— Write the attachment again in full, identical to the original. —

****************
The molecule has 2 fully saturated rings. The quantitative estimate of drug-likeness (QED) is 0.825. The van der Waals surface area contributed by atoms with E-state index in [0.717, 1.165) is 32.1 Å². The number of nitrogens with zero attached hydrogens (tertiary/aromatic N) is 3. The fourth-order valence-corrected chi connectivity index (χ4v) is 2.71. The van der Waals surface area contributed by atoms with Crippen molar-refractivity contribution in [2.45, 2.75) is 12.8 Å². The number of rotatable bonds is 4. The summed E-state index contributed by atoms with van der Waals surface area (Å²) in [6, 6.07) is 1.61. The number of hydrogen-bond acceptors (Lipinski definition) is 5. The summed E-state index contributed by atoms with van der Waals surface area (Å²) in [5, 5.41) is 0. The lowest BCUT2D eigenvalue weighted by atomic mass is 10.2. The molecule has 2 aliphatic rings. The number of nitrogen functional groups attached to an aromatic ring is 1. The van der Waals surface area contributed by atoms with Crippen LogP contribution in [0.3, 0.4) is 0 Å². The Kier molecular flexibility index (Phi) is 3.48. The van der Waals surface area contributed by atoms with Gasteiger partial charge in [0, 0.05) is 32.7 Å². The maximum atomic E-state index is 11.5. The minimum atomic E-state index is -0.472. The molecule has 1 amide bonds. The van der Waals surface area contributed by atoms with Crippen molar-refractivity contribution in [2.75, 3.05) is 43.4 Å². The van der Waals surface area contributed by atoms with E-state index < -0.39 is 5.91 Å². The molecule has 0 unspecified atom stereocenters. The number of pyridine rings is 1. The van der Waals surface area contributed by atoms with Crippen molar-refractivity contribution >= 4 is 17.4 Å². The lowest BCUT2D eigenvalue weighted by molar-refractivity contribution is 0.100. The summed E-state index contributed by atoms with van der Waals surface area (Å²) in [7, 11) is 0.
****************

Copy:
The molecule has 2 fully saturated rings. The quantitative estimate of drug-likeness (QED) is 0.825. The van der Waals surface area contributed by atoms with E-state index in [0.717, 1.165) is 32.1 Å². The number of nitrogens with zero attached hydrogens (tertiary/aromatic N) is 3. The fourth-order valence-corrected chi connectivity index (χ4v) is 2.71. The van der Waals surface area contributed by atoms with Crippen molar-refractivity contribution in [2.45, 2.75) is 12.8 Å². The number of rotatable bonds is 4. The summed E-state index contributed by atoms with van der Waals surface area (Å²) in [6, 6.07) is 1.61. The number of hydrogen-bond acceptors (Lipinski definition) is 5. The summed E-state index contributed by atoms with van der Waals surface area (Å²) in [5, 5.41) is 0. The lowest BCUT2D eigenvalue weighted by atomic mass is 10.2. The molecule has 2 aliphatic rings. The number of nitrogen functional groups attached to an aromatic ring is 1. The van der Waals surface area contributed by atoms with Crippen LogP contribution in [0.3, 0.4) is 0 Å². The Kier molecular flexibility index (Phi) is 3.48. The van der Waals surface area contributed by atoms with Gasteiger partial charge in [0, 0.05) is 32.7 Å². The maximum atomic E-state index is 11.5. The minimum atomic E-state index is -0.472. The molecule has 1 amide bonds. The van der Waals surface area contributed by atoms with Crippen molar-refractivity contribution in [2.75, 3.05) is 43.4 Å². The van der Waals surface area contributed by atoms with E-state index < -0.39 is 5.91 Å². The molecule has 0 unspecified atom stereocenters. The number of pyridine rings is 1. The van der Waals surface area contributed by atoms with Crippen molar-refractivity contribution >= 4 is 17.4 Å². The lowest BCUT2D eigenvalue weighted by molar-refractivity contribution is 0.100. The summed E-state index contributed by atoms with van der Waals surface area (Å²) in [7, 11) is 0.